by Harris Kern
Each day presents a substantial challenge for IT professionals who are trying to manage their workloads, and that goes beyond the office. At home, they face personal obligations like kids and significant others who want more of their time, or the need to eat and sleep. Some would even like to brush up on their profession a little more. But as anyone in the IT field knows these goals can sometimes be a challenge to reach.
The corporate mandate is to do more with less. In IT, we've been doing more with less for the past three decades. Arguably running the business of IT is more difficult than managing any other business, for several reasons:
- Customer demands for additional services and higher service levels at a lower cost
- Rapidly evolving technology
- Rapid ramp-up and/or multi-location infrastructure requirements for corporate acquisitions
- Constant threat of being outsourced
- Infrastructures that are complex to design, support, and maintain
- The need to forge compromises between business and technical constraints
- The need to enrich relationships with the business, which still has a hard time understanding IT's value
- Managing time horizons
- Politics - IT is the "undesirable step-child
- Economic downturns and rising global competition
Physically and mentally, IT professionals are becoming disheveled. IT has been lean for years and now staff is burning out from consistently working 12+ hour days and weekends. IT executives have taken some strides to remedy this, such as:
- Developing best practices (i.e., processes, standards, etc.)
- Getting the best technology money can buy
- Hiring experienced employees
Management has also gone so far as to invest in a variety of team-building exercises over the past few years in an attempt to promote teamwork and motivate the staff, hoping they would see an increase in productivity and customer satisfaction.
When all is said and done, the staff is still not performing at the level required in order to provide a satisfactory level of service to their customers. So what's it going to take? The traditional ways of dealing with IT staff, i.e., communicating regularly, offering incentives, challenging people, delegating responsibility, etc. help, but only a bit. For one thing, the people issues and challenges today are enormous. For example, IT staffs are typically in reactive mode; they're too busy, or uninterested in, establishing and cultivating the appropriate relationships within IT and the enterprise; some are not very people-oriented; and management is too busy to manage effectively.
Where to begin: The three key ingredients
To begin building a competitive IT organization you need to embrace the following key programs:
IT executives should have a senior consultant facilitate a high-level assessment of the people, organizational structure, and process issues. This assessment will provide pertinent data such as:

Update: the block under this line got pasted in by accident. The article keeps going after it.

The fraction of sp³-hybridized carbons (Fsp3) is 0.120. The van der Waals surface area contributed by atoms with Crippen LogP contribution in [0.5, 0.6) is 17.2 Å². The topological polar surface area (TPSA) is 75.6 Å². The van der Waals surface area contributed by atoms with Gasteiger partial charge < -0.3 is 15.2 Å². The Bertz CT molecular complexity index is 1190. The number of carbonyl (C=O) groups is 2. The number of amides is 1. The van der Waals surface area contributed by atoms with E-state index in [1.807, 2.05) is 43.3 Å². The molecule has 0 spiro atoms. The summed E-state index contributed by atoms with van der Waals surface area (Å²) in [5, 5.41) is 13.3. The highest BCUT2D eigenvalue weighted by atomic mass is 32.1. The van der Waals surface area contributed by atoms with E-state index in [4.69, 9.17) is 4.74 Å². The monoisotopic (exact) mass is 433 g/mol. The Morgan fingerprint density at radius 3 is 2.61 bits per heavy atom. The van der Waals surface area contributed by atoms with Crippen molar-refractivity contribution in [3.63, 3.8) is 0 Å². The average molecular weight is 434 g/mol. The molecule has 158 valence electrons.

- Analysis (profiles) of key individuals in the organization
- A gauge of the staff's overall quality of life
- Insight into the political climate
- A determination of the effectiveness of key processes
- A list of the obstacles and challenges
The consultant should have an extensive background in IT best practices and be people-oriented to effectively gauge the temperature of key staff (management and technical). This assessment should take about one week to complete and is based primarily on interviews with senior management, mid-level management, non-management staff, and a few key customers of IT.
The interviews should be kept to 30-45 minutes and should only focus on people, process, and organizational structure issues—not technology.
IT organization planning and development workshop
The best way to develop a strategy to address the issues outlined in the assessment is to hold an offsite planning and development workshop. This workshop shouldn't be one of those typical offsite management-planning sessions. The program should be designed to bring key contributors—staff and management from all areas of the organization—into one room to brainstorm the issues, prioritize the issues, and develop a strategy that will resolve many of the issues. The strategy should be an action plan with associated milestones and clearly noted responsibilities with due dates for everyone.
The workshop should be comprised of three days of off-site, structured, facilitated exercises and focus on the organization, people and process issues, but also taking into consideration technology architectures. Key members of your organization participate on different days. The workshop should be divided into three sessions
- Day 1: Key IT management
- Day 2: Key IT technical representatives
- Day 3: Joint planning session
The IT management and technical session (Day 1 and Day 2) objectives should be to:
- Communicate the process and the objectives of the workshop.
- Identify detailed business issues, initiatives, and drivers.
- Identify IT people, organizational structure, and process issues.
- Identify details of the current organization, its history, and evolution.
- Discuss and brainstorm issues and potential solution strategies.
- Organize, categorize, and prioritize the brainstormed issues.
- Design an action plan to resolve the issues.
The joint planning session includes representatives from both IT management and key technical staff, who work together to integrate the plans developed during the previous sessions into a single, cohesive plan, which is presented to the IT executive sponsoring the workshop.